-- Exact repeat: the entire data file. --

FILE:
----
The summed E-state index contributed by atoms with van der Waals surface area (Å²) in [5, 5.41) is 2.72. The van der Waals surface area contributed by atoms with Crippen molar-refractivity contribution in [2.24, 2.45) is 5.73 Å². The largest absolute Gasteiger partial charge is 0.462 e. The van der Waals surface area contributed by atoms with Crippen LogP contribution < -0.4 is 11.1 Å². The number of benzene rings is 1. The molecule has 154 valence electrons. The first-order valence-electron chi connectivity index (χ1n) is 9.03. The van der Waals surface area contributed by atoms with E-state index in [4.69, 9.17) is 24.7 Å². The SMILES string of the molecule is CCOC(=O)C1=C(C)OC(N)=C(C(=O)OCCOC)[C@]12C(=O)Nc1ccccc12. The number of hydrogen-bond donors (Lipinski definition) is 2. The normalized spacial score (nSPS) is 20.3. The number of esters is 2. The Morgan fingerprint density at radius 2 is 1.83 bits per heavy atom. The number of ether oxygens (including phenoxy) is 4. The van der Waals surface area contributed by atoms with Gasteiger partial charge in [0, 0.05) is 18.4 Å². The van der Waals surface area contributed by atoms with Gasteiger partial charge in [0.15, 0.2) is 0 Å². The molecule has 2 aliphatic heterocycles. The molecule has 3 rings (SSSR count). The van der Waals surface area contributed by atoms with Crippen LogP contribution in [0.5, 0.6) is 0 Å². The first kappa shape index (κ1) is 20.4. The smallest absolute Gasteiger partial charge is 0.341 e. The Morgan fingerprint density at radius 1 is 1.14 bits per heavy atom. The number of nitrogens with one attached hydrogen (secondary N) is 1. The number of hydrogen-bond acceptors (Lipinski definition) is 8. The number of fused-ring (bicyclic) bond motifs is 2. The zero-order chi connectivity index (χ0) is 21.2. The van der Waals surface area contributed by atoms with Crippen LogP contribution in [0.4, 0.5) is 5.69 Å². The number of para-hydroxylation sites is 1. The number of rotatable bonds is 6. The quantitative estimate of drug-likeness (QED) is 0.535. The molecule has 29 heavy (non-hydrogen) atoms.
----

The summed E-state index contributed by atoms with van der Waals surface area (Å²) in [5, 5.41) is 2.72. The van der Waals surface area contributed by atoms with Crippen molar-refractivity contribution in [2.24, 2.45) is 5.73 Å². The largest absolute Gasteiger partial charge is 0.462 e. The van der Waals surface area contributed by atoms with Crippen LogP contribution < -0.4 is 11.1 Å². The number of benzene rings is 1. The molecule has 154 valence electrons. The first-order valence-electron chi connectivity index (χ1n) is 9.03. The van der Waals surface area contributed by atoms with E-state index in [4.69, 9.17) is 24.7 Å². The SMILES string of the molecule is CCOC(=O)C1=C(C)OC(N)=C(C(=O)OCCOC)[C@]12C(=O)Nc1ccccc12. The number of hydrogen-bond donors (Lipinski definition) is 2. The normalized spacial score (nSPS) is 20.3. The number of esters is 2. The Morgan fingerprint density at radius 2 is 1.83 bits per heavy atom. The number of ether oxygens (including phenoxy) is 4. The van der Waals surface area contributed by atoms with Gasteiger partial charge in [0, 0.05) is 18.4 Å². The van der Waals surface area contributed by atoms with Gasteiger partial charge in [0.15, 0.2) is 0 Å². The molecule has 2 aliphatic heterocycles. The molecule has 3 rings (SSSR count). The van der Waals surface area contributed by atoms with Crippen LogP contribution in [0.5, 0.6) is 0 Å². The first kappa shape index (κ1) is 20.4. The smallest absolute Gasteiger partial charge is 0.341 e. The Morgan fingerprint density at radius 1 is 1.14 bits per heavy atom. The number of nitrogens with one attached hydrogen (secondary N) is 1. The number of hydrogen-bond acceptors (Lipinski definition) is 8. The number of fused-ring (bicyclic) bond motifs is 2. The zero-order chi connectivity index (χ0) is 21.2. The van der Waals surface area contributed by atoms with Crippen LogP contribution in [0.4, 0.5) is 5.69 Å². The number of para-hydroxylation sites is 1. The number of rotatable bonds is 6. The quantitative estimate of drug-likeness (QED) is 0.535. The molecule has 29 heavy (non-hydrogen) atoms.